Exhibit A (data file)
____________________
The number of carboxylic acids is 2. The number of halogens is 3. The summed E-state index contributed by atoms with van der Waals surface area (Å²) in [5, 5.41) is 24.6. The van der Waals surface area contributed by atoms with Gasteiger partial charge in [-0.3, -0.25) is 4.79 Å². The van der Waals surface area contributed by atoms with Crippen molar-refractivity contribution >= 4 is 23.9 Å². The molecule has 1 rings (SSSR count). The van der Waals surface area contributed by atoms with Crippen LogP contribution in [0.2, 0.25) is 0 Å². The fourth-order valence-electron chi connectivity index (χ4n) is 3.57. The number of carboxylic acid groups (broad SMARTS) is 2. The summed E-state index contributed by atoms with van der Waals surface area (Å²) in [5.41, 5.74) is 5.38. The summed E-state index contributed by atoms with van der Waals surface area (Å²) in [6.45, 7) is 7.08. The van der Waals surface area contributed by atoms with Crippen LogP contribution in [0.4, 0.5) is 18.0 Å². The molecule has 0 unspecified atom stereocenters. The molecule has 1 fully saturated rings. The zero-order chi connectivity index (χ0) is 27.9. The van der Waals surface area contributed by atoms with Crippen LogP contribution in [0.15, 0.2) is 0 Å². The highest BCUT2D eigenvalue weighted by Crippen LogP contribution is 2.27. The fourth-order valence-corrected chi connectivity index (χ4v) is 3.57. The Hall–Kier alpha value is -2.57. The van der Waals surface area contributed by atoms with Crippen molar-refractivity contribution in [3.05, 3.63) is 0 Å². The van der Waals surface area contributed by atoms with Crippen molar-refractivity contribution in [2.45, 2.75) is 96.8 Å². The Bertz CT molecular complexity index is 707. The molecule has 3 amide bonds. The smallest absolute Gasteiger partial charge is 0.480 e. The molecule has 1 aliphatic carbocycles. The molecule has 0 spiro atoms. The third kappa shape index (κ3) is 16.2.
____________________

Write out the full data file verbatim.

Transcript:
The number of carboxylic acids is 2. The number of halogens is 3. The summed E-state index contributed by atoms with van der Waals surface area (Å²) in [5, 5.41) is 24.6. The van der Waals surface area contributed by atoms with Gasteiger partial charge in [-0.3, -0.25) is 4.79 Å². The van der Waals surface area contributed by atoms with Crippen molar-refractivity contribution >= 4 is 23.9 Å². The molecule has 1 rings (SSSR count). The van der Waals surface area contributed by atoms with Crippen LogP contribution in [0.2, 0.25) is 0 Å². The fourth-order valence-electron chi connectivity index (χ4n) is 3.57. The number of carboxylic acid groups (broad SMARTS) is 2. The summed E-state index contributed by atoms with van der Waals surface area (Å²) in [5.41, 5.74) is 5.38. The summed E-state index contributed by atoms with van der Waals surface area (Å²) in [6.45, 7) is 7.08. The van der Waals surface area contributed by atoms with Crippen LogP contribution in [0.4, 0.5) is 18.0 Å². The molecule has 0 unspecified atom stereocenters. The molecule has 1 fully saturated rings. The zero-order chi connectivity index (χ0) is 27.9. The van der Waals surface area contributed by atoms with Crippen LogP contribution in [0.15, 0.2) is 0 Å². The highest BCUT2D eigenvalue weighted by Crippen LogP contribution is 2.27. The fourth-order valence-corrected chi connectivity index (χ4v) is 3.57. The Hall–Kier alpha value is -2.57. The van der Waals surface area contributed by atoms with Crippen molar-refractivity contribution in [3.05, 3.63) is 0 Å². The van der Waals surface area contributed by atoms with Crippen molar-refractivity contribution in [2.45, 2.75) is 96.8 Å². The Bertz CT molecular complexity index is 707. The molecule has 3 amide bonds. The smallest absolute Gasteiger partial charge is 0.480 e. The molecule has 1 aliphatic carbocycles. The molecule has 0 spiro atoms. The third kappa shape index (κ3) is 16.2.